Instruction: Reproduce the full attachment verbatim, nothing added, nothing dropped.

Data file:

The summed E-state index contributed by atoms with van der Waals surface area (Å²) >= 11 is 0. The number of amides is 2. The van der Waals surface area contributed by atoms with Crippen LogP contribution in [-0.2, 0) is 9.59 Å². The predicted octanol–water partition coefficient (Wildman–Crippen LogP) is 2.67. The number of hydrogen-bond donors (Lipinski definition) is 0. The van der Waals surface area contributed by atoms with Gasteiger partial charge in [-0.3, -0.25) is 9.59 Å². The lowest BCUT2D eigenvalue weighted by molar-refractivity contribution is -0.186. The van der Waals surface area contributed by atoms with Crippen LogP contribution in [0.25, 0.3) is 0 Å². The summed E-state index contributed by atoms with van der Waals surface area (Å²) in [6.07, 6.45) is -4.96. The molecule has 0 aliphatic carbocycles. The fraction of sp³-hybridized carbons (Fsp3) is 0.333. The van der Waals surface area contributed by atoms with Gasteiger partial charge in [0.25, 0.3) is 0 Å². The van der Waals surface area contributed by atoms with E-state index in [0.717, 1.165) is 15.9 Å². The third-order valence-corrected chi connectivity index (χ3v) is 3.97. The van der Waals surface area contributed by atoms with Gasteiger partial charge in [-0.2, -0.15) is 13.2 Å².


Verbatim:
The summed E-state index contributed by atoms with van der Waals surface area (Å²) >= 11 is 0. The number of amides is 2. The van der Waals surface area contributed by atoms with Crippen LogP contribution in [-0.2, 0) is 9.59 Å². The predicted octanol–water partition coefficient (Wildman–Crippen LogP) is 2.67. The number of hydrogen-bond donors (Lipinski definition) is 0. The van der Waals surface area contributed by atoms with Gasteiger partial charge in [-0.3, -0.25) is 9.59 Å². The lowest BCUT2D eigenvalue weighted by molar-refractivity contribution is -0.186. The van der Waals surface area contributed by atoms with Crippen LogP contribution in [0.25, 0.3) is 0 Å². The summed E-state index contributed by atoms with van der Waals surface area (Å²) in [6.07, 6.45) is -4.96. The molecule has 0 aliphatic carbocycles. The fraction of sp³-hybridized carbons (Fsp3) is 0.333. The van der Waals surface area contributed by atoms with Gasteiger partial charge in [0.25, 0.3) is 0 Å². The van der Waals surface area contributed by atoms with E-state index in [0.717, 1.165) is 15.9 Å². The third-order valence-corrected chi connectivity index (χ3v) is 3.97. The van der Waals surface area contributed by atoms with Gasteiger partial charge in [-0.2, -0.15) is 13.2 Å².